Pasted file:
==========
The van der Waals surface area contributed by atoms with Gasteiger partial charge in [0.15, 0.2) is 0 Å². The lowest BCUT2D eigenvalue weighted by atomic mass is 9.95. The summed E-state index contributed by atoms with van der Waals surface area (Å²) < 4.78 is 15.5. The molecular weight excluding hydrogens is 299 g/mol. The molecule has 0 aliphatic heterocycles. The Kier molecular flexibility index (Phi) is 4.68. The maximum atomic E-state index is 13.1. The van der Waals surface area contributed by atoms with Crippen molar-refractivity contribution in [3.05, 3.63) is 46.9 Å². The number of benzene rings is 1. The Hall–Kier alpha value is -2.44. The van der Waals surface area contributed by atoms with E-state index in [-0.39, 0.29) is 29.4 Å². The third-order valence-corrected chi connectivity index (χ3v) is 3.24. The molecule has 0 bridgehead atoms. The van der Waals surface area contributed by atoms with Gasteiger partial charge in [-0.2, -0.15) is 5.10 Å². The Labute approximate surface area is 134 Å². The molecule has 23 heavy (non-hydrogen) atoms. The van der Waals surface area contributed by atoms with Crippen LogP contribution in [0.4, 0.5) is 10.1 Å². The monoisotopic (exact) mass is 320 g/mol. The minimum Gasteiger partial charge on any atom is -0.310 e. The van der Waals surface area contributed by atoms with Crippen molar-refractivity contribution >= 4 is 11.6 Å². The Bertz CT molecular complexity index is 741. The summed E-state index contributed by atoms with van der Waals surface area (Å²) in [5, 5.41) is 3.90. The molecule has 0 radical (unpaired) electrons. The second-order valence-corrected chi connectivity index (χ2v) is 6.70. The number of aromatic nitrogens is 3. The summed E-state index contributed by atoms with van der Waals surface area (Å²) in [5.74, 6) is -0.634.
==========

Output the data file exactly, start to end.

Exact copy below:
The van der Waals surface area contributed by atoms with Gasteiger partial charge in [0.15, 0.2) is 0 Å². The lowest BCUT2D eigenvalue weighted by atomic mass is 9.95. The summed E-state index contributed by atoms with van der Waals surface area (Å²) < 4.78 is 15.5. The molecular weight excluding hydrogens is 299 g/mol. The molecule has 0 aliphatic heterocycles. The Kier molecular flexibility index (Phi) is 4.68. The maximum atomic E-state index is 13.1. The van der Waals surface area contributed by atoms with Crippen molar-refractivity contribution in [3.05, 3.63) is 46.9 Å². The number of benzene rings is 1. The Hall–Kier alpha value is -2.44. The van der Waals surface area contributed by atoms with E-state index in [-0.39, 0.29) is 29.4 Å². The third-order valence-corrected chi connectivity index (χ3v) is 3.24. The molecule has 0 bridgehead atoms. The van der Waals surface area contributed by atoms with Gasteiger partial charge in [-0.2, -0.15) is 5.10 Å². The Labute approximate surface area is 134 Å². The molecule has 23 heavy (non-hydrogen) atoms. The van der Waals surface area contributed by atoms with Crippen LogP contribution in [0.4, 0.5) is 10.1 Å². The monoisotopic (exact) mass is 320 g/mol. The minimum Gasteiger partial charge on any atom is -0.310 e. The van der Waals surface area contributed by atoms with Crippen molar-refractivity contribution >= 4 is 11.6 Å². The Bertz CT molecular complexity index is 741. The summed E-state index contributed by atoms with van der Waals surface area (Å²) in [5, 5.41) is 3.90. The molecule has 0 radical (unpaired) electrons. The second-order valence-corrected chi connectivity index (χ2v) is 6.70. The number of aromatic nitrogens is 3. The summed E-state index contributed by atoms with van der Waals surface area (Å²) in [5.74, 6) is -0.634.